Mortgages as we know them are going away in the next four years, warns Dick Bove, vice president of research at Rafferty Capital. Bove, one of the most widely-respected banking analysts in the world, is certain that will have devastating consequences for housing and the rest of the American economy.Affordable Housing Nonsense
The removal of the two most important players in American mortgages – the Federal National Mortgage Association ("Fannie Mae") and the Federal Home Loan Mortgage Corporation ("Freddie Mac") – threatens the very foundation of the American economy, according to Bove.
These two government-sponsored entities – along with the smaller Government National Mortgage Association ("Ginnie Mae", a government corporation that broke off from Fannie Mae) – issued 98% of the $1.4 trillion in mortgage-backed securities in the United States so far in 2013. These securities are sold in order to add liquidity to the mortgage market, thereby making funds available to borrowers.
"If Fannie and Freddie go away, what then happens to the mortgage markets?" asks Bove. "The answer to that question is that we no longer have things like 20-year and 30-year mortgages because banks are not going to put that type of mortgage on their balance sheets. And we won't have fixed-rate mortgages."
Bove says the banks he spoke with won't be able to provide 30-year mortgages in large quantities without Fannie Mae and Freddie Mac in the markets. "I've called a number of very large banks – the largest issuers of mortgages in the United States – and asked them, 'If there was no Fannie and Freddie, what would be the typical mortgage in the United States?' And, the answer is a 10- to 15-year adjustable rate mortgage."
The end of Fannie Mae and Freddie Mac is a major sea-change in how the government views affordable housing, according to Bove.
"It is no longer the goal of the United States government that every household should have its own home," say Bove. "In my view, that's a call for a return of public housing and all of the ills that went with public housing."
The results of "affordable housing" programs speak for themselves.
In the last decade, hundreds of "affordable housing" programs at the federal and state level did anything but make housing affordable.
Together with president George Bush's inane "ownership society", the price of homes skyrocketed, as did taxes on homes. And cities did not use those tax dollars very wisely, did they?
Low interest rates, declining lending standards, ownership promotion mentality, 95% mortgages, and a host of other silly ideas fueled the biggest housing bubble in history.
Then when housing prices crashed, the Fed and government bureaucracies at every level (city, state, federal) acted in unison, hoping to force home prices back up.
So spare me the sap about "affordable homes". Neither the Fed nor government bureaucrats really want "affordable housing".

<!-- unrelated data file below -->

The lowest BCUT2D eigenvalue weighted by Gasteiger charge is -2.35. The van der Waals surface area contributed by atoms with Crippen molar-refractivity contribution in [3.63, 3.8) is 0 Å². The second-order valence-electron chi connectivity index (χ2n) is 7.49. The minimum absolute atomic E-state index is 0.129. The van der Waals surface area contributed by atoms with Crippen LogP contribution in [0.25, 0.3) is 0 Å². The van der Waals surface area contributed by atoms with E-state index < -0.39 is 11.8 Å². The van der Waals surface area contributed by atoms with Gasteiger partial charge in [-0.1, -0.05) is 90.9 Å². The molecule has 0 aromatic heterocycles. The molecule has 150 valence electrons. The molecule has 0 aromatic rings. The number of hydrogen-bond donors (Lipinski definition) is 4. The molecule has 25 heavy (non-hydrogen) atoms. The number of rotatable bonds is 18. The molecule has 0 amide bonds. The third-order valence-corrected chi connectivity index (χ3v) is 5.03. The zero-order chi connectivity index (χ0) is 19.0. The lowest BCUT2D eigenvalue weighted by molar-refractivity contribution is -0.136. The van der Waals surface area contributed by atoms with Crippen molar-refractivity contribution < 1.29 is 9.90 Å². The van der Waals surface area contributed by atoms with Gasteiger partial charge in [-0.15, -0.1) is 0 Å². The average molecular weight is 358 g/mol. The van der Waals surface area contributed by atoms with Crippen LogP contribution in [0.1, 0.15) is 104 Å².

I highly doubt Dick Bove does either. But if by some miracle he does, he sure as hell does not know the best way to achieve that goal.
Oh The Horror
Bove laments "If there was no Fannie and Freddie, what would be the typical mortgage in the United States?' And, the answer is a 10- to 15-year adjustable rate mortgage."
If Bove is correct, that would be a great thing! People would not over-leverage, prices would be stable, and at the end of 10 years people would actually "own" something.
California Commercial Banker Chimes In
A California Banker friend (ACB) sent me the above link and also chimed in with his thoughts.
I’m sure you’ve written before about closing down Fannie and Freddie. I too support the idea. In essence, we should return lending to the free market. The government sponsored lending boom via GSEs, together with cheap money from the Fed and declining lending standards, led to artificially high real estate values culminating in various bubbles.
Bove’s research with bank executives leads to the conclusion that all mortgages in the future will be 10-15 year loans on variable rates. I find that odd, because I’ve been a Commercial Banker for 20 years, we write variable rate commercial real estate loans on a 25 year amortization due in 5, 7 or 10 years all the time.
I do agree that most mortgages will be variable/adjustable, as a bank you just can’t take the interest rate risk by offering longer term fixed rates if you hold those loans on your balance sheet.
Another possibility would be something along the lines of bonds (not government backed) to support some fixed rate lending. The underwriting criteria behind these loans might be and should be stronger, say a minimum 25-30% equity, 28% front end debt/income ratio, prudent back end ratios, upper tier credit history, and strong job history. In essence, left to its own accord, the market would rid itself of the flimsy underwriting under the old Freddie and Fannie model.
Then, if Freddie and Fannie went away, wouldn’t major banks who write most of the mortgage loans have to pay a little better interest rate on certificate of deposits (benefiting seniors) to attract capital into the banks to make mortgage loans?
We’ve become so government dependent, we fail to understand the free market will solve the alleged mortgage problem quite easily.
Lending should be a prudent thing, not a government sponsored free-for-all for political purposes.
ACB and I welcome a return to lending sanity and an end to boom-bust cycles sponsored by the Fed and government bureaucrats.
Bove believes government can and should promote "affordable housing" even though history (and common sense) suggest the idea is ridiculous.
Mike "Mish" Shedlock